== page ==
Opportunity costs explained

My lunch bagWhen faced with a decision, opportunity costs are the costs of foregoing income from choosing one alternative instead of another.

For example, suppose that you are trying to decide whether to

  1. Go out for lunch in a restaurant today or
  2. Bring lunch and eat it at your desk.

Lunch costs $2.00 to make. Lunch in the restaurant costs $6.00. Therefore you would clearly save $4.00 by bringing your own lunch rather than eating in a restaurant.

Here’s where opportunity costs come in. Suppose you get paid $10 per hour. Eating at your desk frees you up to work one more hour and earn $10 more. This is an opportunity cost of eating in the restaurant – you must forego $10 in income.

Therefore, the real cost of going out for lunch in a restaurant is $6.00 for food and $10.00 in opportunity cost = $16.00 The real cost of bringing lunch remains $2.00.  Therefore, the desk lunch saves you $14.00.

Businesses inevitably have capacity problems. They are limited in how much they can produce, how much they can sell, or how much showroom floor space they have. This means that most decisions inevitably involve foregoing other choices, i.e. opportunity costs. For example, your clothing store decides to stock a new line of sweaters. Will another line of products lose shelf space? Will selling these sweaters reduce sales of other products? This foregone income can be measured as opportunity costs.

So, too, in finance. Choosing to put money in a certain investment, means choosing not to put that money into other investments. The income not earned by the other investments (because you chose not to invest in them) would be opportunity costs.

When making decisions, managers must consider opportunity costs. However, because opportunity costs don’t represent real transactions, Generally Accepted Accounting Principles don’t recognize them, and omit their effects from financial statements.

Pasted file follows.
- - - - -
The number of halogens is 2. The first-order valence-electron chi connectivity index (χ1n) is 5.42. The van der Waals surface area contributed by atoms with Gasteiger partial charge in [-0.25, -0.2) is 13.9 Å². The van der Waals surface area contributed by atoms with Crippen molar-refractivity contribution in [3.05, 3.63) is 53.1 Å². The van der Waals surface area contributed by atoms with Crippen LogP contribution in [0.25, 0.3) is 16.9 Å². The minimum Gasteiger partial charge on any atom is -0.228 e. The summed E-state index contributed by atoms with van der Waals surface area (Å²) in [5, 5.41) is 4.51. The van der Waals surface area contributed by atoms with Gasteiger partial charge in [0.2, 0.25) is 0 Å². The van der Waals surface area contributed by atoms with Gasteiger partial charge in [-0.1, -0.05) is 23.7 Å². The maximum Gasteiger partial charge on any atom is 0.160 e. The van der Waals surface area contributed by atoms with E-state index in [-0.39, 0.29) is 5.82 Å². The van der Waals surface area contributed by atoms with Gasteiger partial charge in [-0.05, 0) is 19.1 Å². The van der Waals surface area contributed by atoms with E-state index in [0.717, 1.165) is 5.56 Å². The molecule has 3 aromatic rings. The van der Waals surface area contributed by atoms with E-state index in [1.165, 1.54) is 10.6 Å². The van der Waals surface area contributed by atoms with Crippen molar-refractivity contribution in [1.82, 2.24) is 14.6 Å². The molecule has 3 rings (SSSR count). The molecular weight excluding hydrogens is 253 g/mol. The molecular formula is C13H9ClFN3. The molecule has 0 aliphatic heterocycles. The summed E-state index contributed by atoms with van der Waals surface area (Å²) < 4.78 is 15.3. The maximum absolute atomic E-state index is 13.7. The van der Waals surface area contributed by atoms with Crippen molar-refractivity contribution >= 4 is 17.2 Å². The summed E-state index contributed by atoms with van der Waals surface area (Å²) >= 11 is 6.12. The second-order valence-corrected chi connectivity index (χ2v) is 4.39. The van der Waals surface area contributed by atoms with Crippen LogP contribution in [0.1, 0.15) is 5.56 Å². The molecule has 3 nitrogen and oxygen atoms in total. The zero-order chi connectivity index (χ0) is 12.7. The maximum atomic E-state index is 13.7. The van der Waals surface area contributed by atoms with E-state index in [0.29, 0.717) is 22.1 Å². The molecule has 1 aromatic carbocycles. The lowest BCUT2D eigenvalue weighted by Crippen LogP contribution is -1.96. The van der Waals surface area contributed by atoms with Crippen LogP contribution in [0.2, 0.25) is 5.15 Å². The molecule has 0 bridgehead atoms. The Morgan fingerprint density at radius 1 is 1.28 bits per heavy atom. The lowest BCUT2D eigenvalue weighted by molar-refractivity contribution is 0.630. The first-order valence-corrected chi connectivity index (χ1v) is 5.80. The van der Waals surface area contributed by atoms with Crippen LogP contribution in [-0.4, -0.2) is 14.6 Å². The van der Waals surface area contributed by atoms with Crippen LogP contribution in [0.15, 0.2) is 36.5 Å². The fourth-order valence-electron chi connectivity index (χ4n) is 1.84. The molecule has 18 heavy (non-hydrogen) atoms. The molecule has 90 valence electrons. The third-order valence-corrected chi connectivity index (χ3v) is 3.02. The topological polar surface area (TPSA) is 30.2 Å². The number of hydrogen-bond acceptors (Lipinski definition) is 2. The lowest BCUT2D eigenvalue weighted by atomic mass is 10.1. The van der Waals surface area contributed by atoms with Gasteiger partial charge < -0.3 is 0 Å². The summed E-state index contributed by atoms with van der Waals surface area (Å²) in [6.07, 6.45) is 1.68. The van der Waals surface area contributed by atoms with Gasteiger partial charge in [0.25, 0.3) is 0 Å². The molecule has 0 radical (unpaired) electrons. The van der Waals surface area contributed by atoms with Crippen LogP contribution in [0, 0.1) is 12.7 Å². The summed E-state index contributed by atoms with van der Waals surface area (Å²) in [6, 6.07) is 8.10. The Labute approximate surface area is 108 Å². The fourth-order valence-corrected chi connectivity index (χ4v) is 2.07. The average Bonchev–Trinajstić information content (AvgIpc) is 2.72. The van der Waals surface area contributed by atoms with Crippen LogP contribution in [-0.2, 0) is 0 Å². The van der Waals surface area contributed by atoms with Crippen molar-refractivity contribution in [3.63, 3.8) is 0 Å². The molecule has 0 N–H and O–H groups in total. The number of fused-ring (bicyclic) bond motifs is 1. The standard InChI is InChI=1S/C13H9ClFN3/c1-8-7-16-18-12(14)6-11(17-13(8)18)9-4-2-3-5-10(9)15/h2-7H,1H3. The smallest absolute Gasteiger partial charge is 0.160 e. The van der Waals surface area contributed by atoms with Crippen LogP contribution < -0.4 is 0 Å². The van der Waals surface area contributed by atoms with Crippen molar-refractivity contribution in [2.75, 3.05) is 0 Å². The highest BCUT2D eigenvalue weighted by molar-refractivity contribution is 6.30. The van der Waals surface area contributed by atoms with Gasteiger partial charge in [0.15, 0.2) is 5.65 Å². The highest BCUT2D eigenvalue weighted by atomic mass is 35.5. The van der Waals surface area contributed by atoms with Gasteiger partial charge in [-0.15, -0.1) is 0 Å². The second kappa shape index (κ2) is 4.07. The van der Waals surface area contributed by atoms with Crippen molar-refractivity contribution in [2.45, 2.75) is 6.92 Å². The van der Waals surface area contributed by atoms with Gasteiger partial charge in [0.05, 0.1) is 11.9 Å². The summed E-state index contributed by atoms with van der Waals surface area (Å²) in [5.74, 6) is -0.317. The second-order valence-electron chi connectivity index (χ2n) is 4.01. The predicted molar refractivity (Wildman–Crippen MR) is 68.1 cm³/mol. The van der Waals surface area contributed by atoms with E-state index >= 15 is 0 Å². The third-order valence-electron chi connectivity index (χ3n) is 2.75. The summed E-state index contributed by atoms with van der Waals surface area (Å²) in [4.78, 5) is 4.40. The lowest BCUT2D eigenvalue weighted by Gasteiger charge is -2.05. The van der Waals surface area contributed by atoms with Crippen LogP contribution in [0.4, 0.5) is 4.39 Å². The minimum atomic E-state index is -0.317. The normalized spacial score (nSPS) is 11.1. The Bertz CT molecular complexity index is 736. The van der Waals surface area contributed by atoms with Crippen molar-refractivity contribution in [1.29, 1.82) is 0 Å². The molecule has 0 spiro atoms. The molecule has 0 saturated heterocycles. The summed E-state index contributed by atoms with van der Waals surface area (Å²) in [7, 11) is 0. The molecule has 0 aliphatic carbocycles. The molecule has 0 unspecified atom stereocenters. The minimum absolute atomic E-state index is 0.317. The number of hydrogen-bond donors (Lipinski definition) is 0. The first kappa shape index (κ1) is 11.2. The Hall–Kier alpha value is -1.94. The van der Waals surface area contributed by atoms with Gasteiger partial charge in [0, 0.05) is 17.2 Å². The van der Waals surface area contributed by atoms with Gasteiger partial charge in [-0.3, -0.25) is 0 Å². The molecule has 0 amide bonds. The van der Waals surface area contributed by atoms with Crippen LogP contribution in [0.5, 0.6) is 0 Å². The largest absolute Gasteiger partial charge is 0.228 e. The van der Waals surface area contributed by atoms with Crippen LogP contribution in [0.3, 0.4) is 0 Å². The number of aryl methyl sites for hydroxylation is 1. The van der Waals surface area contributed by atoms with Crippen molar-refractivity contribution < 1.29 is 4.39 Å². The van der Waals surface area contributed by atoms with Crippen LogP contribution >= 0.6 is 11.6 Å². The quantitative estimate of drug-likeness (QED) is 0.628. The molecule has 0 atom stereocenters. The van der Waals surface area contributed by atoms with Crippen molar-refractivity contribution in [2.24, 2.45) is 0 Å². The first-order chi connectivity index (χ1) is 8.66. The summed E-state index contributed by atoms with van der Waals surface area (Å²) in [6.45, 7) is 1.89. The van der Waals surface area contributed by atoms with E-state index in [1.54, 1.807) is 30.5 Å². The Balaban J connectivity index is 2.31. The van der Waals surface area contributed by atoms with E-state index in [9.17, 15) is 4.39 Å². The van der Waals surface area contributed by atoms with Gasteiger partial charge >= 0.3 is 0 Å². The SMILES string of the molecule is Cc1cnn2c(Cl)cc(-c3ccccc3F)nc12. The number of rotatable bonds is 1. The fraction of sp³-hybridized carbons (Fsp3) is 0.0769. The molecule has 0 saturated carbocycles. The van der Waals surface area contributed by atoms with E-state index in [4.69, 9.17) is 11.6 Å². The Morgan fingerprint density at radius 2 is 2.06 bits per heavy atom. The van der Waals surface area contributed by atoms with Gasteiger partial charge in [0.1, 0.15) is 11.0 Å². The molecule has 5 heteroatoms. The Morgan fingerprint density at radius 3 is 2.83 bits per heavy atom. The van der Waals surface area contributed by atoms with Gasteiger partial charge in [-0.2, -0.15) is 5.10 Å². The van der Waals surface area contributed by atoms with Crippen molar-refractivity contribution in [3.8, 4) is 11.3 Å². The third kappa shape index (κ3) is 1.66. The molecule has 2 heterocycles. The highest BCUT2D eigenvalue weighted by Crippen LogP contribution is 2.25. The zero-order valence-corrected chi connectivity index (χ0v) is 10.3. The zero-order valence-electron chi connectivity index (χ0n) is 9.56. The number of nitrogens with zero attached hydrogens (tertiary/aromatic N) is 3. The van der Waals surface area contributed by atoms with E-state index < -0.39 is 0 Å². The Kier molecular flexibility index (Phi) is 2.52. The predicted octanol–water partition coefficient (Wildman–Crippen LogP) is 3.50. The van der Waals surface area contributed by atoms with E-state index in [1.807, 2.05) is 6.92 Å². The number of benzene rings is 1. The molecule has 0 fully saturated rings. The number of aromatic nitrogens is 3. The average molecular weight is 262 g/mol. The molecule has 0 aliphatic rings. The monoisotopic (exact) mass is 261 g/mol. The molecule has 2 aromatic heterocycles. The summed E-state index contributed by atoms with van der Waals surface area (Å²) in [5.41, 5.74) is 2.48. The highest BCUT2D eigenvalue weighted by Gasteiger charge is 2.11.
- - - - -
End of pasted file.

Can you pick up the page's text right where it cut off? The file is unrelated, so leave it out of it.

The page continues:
{Image: My lunch bag by daveynin, on Flickr]

2 thoughts on “Opportunity costs explained

  1. The current administration (in the US) is focused on jump starting the economy with aggressive spending; however many policymakers insist this makes the budget deficit unsustainable. How is this issue related to opportunity costs, choice, and scarce resources?

    • It’s a complex question – Lawmakers have two conflicting factors here: (1) Keeping the federal deficit down by reducing federal expenditures and (2) increasing federal expenditures in order to “pump up” the economy. Opportunity costs play an important role here because any dollar spent for something is a dollar that can’t be spent for something else. By choosing to spend money in one way (say on increased daycare centers, as I heard on the radio today), the government is choosing not to spend the money in another way (say, military spending or healthcare). The basic principle should be to send scarce resources where they would do the most good. However, in practice, this is not so simple.

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